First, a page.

While I was in Washington helping decorating my brother-in-law's new house, I ended up building an entryway bench. I kind of loved it and wanted to strap it to the top of the van to bring it home! I wish I could have seen it all finished. You see there is this thing about the Northwest ...
It is humid! I was all in love with how green it was and almost wanted to move there until I realized that the chilly humid air made stain take FOREVER to dry!!! I am use to dry Utah air that allows things to dry quickly. I did not factor in the extra dry time. So I was not able to seal it with the wipe-on poly and see it with the pillows and other decor. You can even see the little pieces of cardboard under the legs of the bench since it was still tacky when we brought it inside.
My sister-in-law loves red so I went shopping in her office where all the boxes of her things from the old house were. The cheapest way to decorate is to go shopping in your own home :) I grabbed some things to use in the entry.
When my sister-in-law and I were shopping at antique stores, we came across an old church pew. We both loved it, but not the price tag. It was very simple in its design. So when we decided to have me build one instead of buying one, I decided to make it similar to the antique pew we had seen.
When I build things I do not follow any plans other than my own sketch. I think of what I want it to look like first and then decided how big I want it to be. Because of this, I measure and cut as I go. I do not cut all my wood at once and then assemble. I have found that even when you are following a set of professional plans, that sometimes things can be a little "off" here and there and it is better to measure along the way before cutting. I always end up with really solid pieces of furniture without gaps and other issues because of this.
One of the main reasons I build furniture is because I need something to be a certain size to fit a certain space. So when I show tutorials I don't generally share each and every measurement of every single piece of wood I cut. The point of the tutorial is to show you HOW. Then you can take it and make it to fit your size of space. You can make it custom to fit your needs :)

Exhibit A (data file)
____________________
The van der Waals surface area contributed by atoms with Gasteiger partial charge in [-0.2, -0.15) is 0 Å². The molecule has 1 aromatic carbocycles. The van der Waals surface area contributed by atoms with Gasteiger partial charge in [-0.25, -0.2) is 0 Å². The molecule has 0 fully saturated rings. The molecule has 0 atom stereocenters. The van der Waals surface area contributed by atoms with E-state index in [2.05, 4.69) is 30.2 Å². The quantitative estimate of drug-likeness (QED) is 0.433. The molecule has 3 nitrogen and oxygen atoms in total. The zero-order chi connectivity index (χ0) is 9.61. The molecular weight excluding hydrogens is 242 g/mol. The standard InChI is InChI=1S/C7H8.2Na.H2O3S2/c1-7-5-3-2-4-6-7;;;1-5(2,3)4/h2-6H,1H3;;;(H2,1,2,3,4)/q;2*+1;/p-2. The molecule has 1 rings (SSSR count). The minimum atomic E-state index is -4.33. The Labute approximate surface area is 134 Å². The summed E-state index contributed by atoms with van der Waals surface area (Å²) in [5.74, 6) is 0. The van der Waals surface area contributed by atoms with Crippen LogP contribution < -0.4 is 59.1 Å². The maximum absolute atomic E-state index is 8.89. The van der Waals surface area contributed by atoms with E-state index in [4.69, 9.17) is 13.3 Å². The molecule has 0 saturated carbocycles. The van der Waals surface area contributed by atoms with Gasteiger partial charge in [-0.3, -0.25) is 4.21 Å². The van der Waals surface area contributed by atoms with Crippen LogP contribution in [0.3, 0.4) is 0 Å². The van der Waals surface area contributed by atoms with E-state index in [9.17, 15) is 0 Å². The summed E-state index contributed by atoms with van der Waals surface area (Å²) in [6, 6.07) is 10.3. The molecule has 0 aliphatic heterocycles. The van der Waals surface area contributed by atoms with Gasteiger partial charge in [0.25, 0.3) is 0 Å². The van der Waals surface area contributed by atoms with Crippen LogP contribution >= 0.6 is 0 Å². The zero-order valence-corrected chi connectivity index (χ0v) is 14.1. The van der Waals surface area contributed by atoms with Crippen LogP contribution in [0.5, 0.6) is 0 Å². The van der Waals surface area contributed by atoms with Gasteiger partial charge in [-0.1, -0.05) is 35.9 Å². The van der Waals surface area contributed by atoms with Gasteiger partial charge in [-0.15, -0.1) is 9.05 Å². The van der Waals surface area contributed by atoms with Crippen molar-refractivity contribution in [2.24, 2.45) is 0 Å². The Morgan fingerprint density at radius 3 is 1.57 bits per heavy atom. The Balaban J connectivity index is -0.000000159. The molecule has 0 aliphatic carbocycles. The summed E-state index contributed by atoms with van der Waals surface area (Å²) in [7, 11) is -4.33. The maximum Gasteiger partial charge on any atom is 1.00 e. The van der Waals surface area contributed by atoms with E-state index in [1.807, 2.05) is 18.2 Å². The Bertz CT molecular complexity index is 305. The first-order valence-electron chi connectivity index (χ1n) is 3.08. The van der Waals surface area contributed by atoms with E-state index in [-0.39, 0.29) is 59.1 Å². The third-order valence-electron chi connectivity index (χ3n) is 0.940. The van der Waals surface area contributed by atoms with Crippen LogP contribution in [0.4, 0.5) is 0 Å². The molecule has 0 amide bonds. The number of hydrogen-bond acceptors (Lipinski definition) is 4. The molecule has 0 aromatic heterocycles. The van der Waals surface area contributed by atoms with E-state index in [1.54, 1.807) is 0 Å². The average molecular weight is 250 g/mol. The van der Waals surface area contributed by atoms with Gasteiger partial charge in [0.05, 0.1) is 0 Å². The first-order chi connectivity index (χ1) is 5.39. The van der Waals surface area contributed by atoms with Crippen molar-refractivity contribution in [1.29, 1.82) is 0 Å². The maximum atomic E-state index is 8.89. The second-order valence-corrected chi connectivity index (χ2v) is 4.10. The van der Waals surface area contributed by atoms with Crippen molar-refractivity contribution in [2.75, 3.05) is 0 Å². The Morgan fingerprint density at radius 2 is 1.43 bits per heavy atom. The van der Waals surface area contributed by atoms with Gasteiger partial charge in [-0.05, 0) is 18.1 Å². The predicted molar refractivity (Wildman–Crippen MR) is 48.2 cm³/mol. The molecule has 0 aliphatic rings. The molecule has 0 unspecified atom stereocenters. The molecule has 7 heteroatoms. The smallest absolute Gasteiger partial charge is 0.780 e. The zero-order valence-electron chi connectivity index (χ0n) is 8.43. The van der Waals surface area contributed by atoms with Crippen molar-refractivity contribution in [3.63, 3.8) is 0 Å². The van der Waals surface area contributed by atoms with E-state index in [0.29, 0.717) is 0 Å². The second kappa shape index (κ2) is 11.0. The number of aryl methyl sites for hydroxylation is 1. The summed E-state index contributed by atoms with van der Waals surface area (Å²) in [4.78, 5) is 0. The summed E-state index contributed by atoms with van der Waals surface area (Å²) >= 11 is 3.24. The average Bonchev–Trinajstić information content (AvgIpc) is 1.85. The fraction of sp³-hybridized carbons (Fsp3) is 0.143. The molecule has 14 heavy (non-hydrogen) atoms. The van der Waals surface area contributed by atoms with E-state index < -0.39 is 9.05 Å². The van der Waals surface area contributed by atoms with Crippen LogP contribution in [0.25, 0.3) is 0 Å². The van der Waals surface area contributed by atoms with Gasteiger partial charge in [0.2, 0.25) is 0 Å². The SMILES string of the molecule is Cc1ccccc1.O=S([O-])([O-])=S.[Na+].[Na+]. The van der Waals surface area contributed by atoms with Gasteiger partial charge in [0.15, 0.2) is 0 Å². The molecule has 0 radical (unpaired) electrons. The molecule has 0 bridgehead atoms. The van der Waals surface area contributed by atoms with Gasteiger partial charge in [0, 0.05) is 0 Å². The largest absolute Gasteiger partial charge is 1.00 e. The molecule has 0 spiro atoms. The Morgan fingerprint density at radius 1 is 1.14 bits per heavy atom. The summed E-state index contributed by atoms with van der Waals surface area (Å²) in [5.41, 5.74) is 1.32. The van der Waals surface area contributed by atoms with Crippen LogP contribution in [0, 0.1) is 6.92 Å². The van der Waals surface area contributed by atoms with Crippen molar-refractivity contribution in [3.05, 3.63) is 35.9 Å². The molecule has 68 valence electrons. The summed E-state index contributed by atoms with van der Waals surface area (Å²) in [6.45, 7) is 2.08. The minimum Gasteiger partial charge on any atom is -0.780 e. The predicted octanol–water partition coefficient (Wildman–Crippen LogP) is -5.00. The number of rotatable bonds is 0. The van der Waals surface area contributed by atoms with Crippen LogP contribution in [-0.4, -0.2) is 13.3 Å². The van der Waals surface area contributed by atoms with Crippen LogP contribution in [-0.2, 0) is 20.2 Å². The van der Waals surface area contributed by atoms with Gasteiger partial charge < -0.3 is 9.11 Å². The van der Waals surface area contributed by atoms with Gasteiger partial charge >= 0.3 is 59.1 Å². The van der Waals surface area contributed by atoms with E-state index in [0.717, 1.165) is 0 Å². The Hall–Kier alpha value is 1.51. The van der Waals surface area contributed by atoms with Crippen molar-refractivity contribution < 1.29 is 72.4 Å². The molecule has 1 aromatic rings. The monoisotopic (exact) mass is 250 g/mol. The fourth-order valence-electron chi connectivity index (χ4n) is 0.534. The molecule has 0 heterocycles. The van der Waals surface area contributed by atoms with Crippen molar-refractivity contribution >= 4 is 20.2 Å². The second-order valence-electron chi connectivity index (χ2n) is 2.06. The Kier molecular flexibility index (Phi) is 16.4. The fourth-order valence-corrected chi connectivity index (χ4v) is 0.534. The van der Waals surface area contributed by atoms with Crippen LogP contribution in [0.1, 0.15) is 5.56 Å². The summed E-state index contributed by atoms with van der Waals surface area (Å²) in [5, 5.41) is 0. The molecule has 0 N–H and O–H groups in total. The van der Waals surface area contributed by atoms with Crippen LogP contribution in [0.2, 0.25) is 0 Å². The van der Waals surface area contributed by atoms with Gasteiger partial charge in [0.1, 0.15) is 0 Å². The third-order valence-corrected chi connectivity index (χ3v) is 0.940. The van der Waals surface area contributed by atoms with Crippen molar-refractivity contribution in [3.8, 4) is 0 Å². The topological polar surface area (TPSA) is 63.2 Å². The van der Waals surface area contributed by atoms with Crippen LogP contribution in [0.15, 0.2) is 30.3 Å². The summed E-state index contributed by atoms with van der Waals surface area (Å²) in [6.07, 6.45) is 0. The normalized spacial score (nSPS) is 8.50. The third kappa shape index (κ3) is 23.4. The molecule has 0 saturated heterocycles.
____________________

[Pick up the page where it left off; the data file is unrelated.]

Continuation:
Building an Entryway Bench
This bench was 47 inches long, 22 inches deep, and 39 inches tall. It was built using:
(3) 8ft 2x4's
(5) 8ft 1x4's
(1) 8ft 1x3
Minwax oil based wood stain in Walnut
Before we get started I have to give a big shout out to my Sister-in-law and Brother-in-law's neighbors who graciously let me use not only their tools, but their garage. I took it over for a couple of days :) It was a very nice place to work.
I went cut the boards to be 47 inches. Why not 48 since that is half of the eight feet that the board started out as? The blade when it cuts, shaves off part of the board. So you wouldn't have an exact 48 inches anyway. Plus, the ends of 2x4's can be rough so I cut them off.
Cut Boards for Legs
Then I cut the four legs. Two at 39 inches and the other two at 17 inches.
Attaching the Legs
The piece that you attach the legs with will determine the depth of the bench. I wanted the bench seat to be about 18 inches deep so I cut it it to be 22 inches. This is because, as you can see in the picture above, about 4 inches are attached to the 2x4 back piece.
Also remember to make the 2 sides of the bench opposites of each other. You want the piece that attaches to 2 legs to be on the inside (see below).
I attached the front slats first to hold it together. I had to call my husband to run over for a second to help hold it up while I screwed it together. This was a crucial step to making sure the whole bench was square and set straight so it helps to have another person. It also helps if they are cute and patient :)
The board on top is the first one of the seat and the one on the front covers up the joints.